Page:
Wilson, Benjamin Davis, 1811-1878

Alternative names
Dates:
Birth 1811-12-01
Death 1878-03-11

Biographical notes:

Benjamin Davis Wilson (1811-1878), a native of Tennessee, was a pioneer California rancher and businessman who came to California from New Mexico in 1841 as a member of the Rowland-Workman party. He purchased the Jurupa Rancho (Riverside, Calif.) in 1843. In 1851-52 Wilson was elected the second mayor of Los Angeles, in 1852 he served as U.S. Indian Agent under Superintendent Edward F. Beale, and in 1855-57 and 1869-72 he served as state senator. He purchased Rancho de Cuati and adjacent land to develop his Lake Vineyard Ranch (part of present-day San Marino) and with John S. Griffin purchased Rancho San Pascual (which later became the city of Pasadena). Wilson planted vineyards and citrus groves and became active in business circles. In 1844 Benjamin D. Wilson married Ramona Yorba, daughter of Bernardo Yorba, a well-known land owner during the Mexican period. Their daughter, Maria de Jesus Wilson, known as Sue, married James DeBarth Shorb (1842-1896). They also had a son, John B. Wilson, who later committed suicide. After Ramona's death, Wilson married Margaret S. Hereford (d.1898) in 1853. Margaret had a son, Edward Sublette Hereford, also called "Judge," from her first marriage. Together Wilson and Margaret had two daughters, Anne (d.1931) and Ruth (d.1928), who married George S. Patton, Sr. (1856-1927). Ruth and George's son was General George S. Patton (1885-1945). They also had a daughter, Anne W. Patton (1887-1971). The Pattons and Wilsons were also related to the Banning family through George Patton Sr.'s half-sister Anne Smith, who married Hancock Banning, the son of Phineas Banning.

From the description of Collection of Benjamin Davis Wilson, 1836-1941 (bulk 1847-1894). (Huntington Library, Art Collections & Botanical Gardens). WorldCat record id: 767525959

Biography

Benjamin Davis Wilson (1811-1878), a native of Tennessee, was a pioneer California rancher and businessman who came to California from New Mexico in 1841 as a member of the Rowland-Workman party. He purchased the Jurupa Rancho (Riverside, Calif.) in 1843. In 1851-52 Wilson was elected the second mayor of Los Angeles, in 1852 he served as U.S. Indian Agent under Superintendent Edward F. Beale, and in 1855-57 and 1869-72 he served as state senator. He purchased Rancho de Cuati and adjacent land to develop his Lake Vineyard Ranch (part of present-day San Marino) and with John S. Griffin purchased Rancho San Pascual (which later became the city of Pasadena). Wilson planted vineyards and citrus groves and became active in business circles. In 1844 Benjamin D. Wilson married Ramona Yorba, daughter of Bernardo Yorba, a well-known land owner during the Mexican period. Their daughter, Maria de Jesus Wilson, known as Sue, married James DeBarth Shorb (1842-1896). They also had a son, John B. Wilson, who later committed suicide. After Ramona's death, Wilson married Margaret S. Hereford (d.1898) in 1853. Margaret had a son, Edward Sublette Hereford, also called “Judge,” from her first marriage. Together Wilson and Margaret had two daughters, Anne (d.1931) and Ruth (d.1928), who married George S. Patton, Sr. (1856-1927). Ruth and George’s son was General George S. Patton (1885-1945). They also had a daughter, Anne W. Patton (1887-1971). The Pattons and Wilsons were also related to the Banning family through George Patton Sr.’s half-sister Anne Smith, who married Hancock Banning, the son of Phineas Banning.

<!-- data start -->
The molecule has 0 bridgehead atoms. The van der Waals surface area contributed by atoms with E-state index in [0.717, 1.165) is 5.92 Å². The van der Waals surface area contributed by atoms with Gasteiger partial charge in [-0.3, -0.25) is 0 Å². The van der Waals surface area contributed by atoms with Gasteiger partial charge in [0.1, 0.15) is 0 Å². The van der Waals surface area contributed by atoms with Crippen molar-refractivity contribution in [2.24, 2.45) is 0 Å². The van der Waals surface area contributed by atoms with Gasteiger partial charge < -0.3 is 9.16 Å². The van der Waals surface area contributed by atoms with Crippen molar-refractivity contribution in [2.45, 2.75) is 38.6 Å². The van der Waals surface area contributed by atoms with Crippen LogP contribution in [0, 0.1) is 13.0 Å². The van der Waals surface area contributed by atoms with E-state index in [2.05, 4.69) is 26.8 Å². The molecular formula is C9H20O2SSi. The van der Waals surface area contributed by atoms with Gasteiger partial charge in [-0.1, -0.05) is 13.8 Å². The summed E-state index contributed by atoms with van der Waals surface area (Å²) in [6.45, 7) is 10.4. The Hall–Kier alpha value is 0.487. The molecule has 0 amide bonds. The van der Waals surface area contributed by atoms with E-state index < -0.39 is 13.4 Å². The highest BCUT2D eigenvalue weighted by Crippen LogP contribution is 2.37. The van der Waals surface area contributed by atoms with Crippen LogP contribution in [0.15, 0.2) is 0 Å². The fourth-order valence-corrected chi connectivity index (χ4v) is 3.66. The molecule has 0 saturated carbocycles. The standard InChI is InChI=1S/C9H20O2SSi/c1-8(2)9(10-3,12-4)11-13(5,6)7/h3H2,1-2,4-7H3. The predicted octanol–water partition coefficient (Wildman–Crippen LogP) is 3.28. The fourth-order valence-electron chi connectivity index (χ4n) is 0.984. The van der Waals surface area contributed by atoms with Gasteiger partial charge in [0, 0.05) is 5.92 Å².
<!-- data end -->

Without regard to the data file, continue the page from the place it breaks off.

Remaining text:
From the guide to the Benjamin Davis Wilson Collection, 1836-1941, 1847-1894, (The Huntington Library, Art Collections, and Botanical Gardens Manuscripts Department)

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Permalink:
http://n2t.net/ark:/99166/w6nw0372
Ark ID:
w6nw0372
SNAC ID:
2038281

Subjects:

  • Missions
  • Businessmen--Southern California--Correspondence
  • Domestic relations--California
  • Wine industry--California, Southern
  • Frontier and pioneer life--History--19th century
  • Indians of North America
  • Indians of North America--California, Southern
  • Land tenure
  • Domestic relations
  • Land tenure--California--Los Angeles County
  • Wine industry
  • Politicians--California--Los Angeles
  • Politicians
  • Fraud
  • Germans
  • Fur trade
  • Mexican War, 1846-1848--Campaigns--Personal narratives
  • Apache Indians--History--19th century
  • Ranches
  • Businessmen--Correspondence
  • Ranches--California, Southern
  • Viticulture

Occupations:

not available for this record

Places:

  • Pasadena (Calif.) (as recorded)
  • California (as recorded)
  • Los Angeles County (Calif.) (as recorded)
  • New Mexico (as recorded)
  • Southwest, New (as recorded)
  • Wilmington (Calif.) (as recorded)
  • California (as recorded)
  • Pasadena (Calif.) (as recorded)
  • California--Los Angeles (as recorded)
  • Southern California (as recorded)
  • California--Los Angeles County (as recorded)
  • New Mexico (as recorded)
  • San Marino (Calif.) (as recorded)
  • Los Angeles (Calif.) (as recorded)
  • California (as recorded)
  • California (as recorded)
  • San Marino (Calif.) (as recorded)
  • New Mexico (as recorded)
  • California (as recorded)
  • Wilmington (Calif.) (as recorded)
  • California, Southern (as recorded)
  • California, Southern (as recorded)